A survey of motivation frameworks for intelligent systems
Artificial Intelligence, 2011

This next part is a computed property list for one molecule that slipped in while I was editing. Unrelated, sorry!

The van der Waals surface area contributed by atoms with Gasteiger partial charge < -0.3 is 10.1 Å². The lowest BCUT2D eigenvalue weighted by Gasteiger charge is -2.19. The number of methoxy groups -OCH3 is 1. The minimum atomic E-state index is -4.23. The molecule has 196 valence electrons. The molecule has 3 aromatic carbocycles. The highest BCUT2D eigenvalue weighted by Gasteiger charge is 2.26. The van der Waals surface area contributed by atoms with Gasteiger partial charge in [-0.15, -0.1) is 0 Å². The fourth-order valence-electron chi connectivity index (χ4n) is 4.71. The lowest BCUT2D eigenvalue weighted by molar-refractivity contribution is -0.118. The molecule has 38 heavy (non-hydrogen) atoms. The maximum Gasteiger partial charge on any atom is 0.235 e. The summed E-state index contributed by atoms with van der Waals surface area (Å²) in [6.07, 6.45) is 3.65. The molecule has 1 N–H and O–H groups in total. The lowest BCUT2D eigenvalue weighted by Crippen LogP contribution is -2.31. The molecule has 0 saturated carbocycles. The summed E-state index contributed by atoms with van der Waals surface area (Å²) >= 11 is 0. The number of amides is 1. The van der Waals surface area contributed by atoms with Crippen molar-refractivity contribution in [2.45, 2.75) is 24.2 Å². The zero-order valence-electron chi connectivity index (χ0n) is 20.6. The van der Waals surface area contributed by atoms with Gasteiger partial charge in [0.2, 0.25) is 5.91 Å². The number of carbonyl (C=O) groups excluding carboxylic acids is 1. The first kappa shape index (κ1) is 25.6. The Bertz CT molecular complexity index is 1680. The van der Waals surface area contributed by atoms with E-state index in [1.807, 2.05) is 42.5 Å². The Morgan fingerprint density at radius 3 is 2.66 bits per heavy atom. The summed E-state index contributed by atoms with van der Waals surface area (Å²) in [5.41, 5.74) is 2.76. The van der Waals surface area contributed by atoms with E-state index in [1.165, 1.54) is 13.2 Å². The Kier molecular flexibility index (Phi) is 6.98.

The ability to achieve one's goals is a defining characteristic of intelligent behaviour. A great many existing theories, systems and research programmes address the problems associated with generating behaviour to achieve a goal; much fewer address the related problems of how and why goals should be generated in an intelligent artifact, and how a subset of all possible goals are selected as the focus of behaviour. It is research into these problems of motivation, which this article aims to stimulate. Building from the analysis of a scenario involving a futuristic household robot, we extend an existing account of motivation in intelligent systems to provide a framework for surveying relevant literature in AI and robotics. This framework guides us to look at the problems of encoding drives (how the needs of the system are represented), goal generation (how particular instances of goals are generated from the drives with reference to the current state), and goal selection (how the system determines which goal instances to act on). After surveying a variety of existing approaches in these terms, we build on the results of the survey to sketch a design for a new motive management framework which goes beyond the current state of the art.